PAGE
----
What is an Arc Flash?
BY GRAPHIC PRODUCTS EDITORIAL STAFF
When electrical current jumps through the air between two points, it’s called an arc. We’ve all experienced a small arc at some point in our lives… remember the last time you reached for a metal doorknob and felt a shock? That was an arc. Lightning works the same way, but with a lot more power.
With high-powered electrical equipment, an unexpected arc can cause an explosive burst of heat and light. It's like lightning in a box and it’s called an arc flash.
Because of the deadly power involved, any equipment that poses a risk of an arc flash needs to be labeled with a warning. Everyone who works with that equipment should be aware of the danger, and know what they need to do to stay safe.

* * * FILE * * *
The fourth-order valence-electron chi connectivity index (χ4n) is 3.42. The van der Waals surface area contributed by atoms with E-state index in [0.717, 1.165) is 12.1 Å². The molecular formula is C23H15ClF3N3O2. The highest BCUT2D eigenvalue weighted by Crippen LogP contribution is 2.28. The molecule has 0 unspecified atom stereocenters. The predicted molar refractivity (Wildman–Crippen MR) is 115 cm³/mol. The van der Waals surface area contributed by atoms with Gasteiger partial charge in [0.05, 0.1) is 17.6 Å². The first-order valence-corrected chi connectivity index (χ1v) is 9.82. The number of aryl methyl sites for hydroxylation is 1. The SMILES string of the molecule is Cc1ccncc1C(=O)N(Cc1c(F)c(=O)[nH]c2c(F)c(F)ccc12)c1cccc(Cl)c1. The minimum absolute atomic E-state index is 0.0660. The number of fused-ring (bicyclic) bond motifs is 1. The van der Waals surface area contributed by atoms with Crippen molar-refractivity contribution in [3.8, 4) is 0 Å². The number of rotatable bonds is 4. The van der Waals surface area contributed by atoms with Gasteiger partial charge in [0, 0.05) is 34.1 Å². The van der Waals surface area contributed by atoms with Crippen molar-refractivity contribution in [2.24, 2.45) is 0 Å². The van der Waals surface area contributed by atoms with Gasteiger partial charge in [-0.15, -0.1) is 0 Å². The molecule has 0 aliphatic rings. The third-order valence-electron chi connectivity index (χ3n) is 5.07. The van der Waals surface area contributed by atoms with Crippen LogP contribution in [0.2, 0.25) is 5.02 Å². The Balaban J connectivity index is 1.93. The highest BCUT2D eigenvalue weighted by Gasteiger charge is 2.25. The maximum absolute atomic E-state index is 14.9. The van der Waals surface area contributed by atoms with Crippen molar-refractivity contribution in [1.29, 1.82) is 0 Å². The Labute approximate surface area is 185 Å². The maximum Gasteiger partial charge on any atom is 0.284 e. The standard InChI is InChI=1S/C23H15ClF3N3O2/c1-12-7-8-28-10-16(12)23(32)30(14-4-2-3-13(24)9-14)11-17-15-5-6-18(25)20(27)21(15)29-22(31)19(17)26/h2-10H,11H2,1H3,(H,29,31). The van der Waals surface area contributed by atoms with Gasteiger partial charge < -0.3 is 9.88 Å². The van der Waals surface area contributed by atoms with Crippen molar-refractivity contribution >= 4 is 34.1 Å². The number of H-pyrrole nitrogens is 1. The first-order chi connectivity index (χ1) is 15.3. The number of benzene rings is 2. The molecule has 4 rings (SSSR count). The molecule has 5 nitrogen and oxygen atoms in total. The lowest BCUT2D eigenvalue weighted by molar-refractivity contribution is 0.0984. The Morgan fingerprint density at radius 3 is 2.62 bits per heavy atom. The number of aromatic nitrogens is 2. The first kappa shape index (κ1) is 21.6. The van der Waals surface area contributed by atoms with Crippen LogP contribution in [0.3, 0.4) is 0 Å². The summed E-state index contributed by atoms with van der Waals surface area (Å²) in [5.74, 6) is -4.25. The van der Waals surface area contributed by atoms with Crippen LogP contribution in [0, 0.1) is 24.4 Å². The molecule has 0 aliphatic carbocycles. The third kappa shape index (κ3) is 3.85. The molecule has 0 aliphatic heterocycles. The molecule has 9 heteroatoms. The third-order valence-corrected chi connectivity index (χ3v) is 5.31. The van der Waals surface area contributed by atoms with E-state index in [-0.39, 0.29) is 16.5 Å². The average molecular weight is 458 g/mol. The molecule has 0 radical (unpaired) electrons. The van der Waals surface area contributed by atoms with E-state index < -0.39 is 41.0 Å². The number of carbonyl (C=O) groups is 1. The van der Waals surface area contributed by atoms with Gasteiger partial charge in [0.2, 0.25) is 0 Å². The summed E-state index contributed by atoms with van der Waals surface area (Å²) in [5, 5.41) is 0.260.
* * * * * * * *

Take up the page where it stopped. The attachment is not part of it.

The most widely-used standard for arc flash labeling is NFPA 70E, and it has a very specific requirement when it comes to what goes on the label.
The NFPA 70E guidelines requires the following items on every arc flash label:
- The Nominal System Voltage,
- The Arc Flash Boundary, and
- At least one of the following:
- Either the available incident energy and working distance, or the NFPA’s Arc Flash PPE Category for the equipment
- The minimum arc rating of clothing required, or
- A site-specific description of the PPE required.
For more information about: Arc Flash label requirements, NFPA 70E or to ensure compliant electrical labeling at your facility: visit GraphicProducts.com or follow the link, fill out the form and receive your free copy of our Arc Flash best practice guide.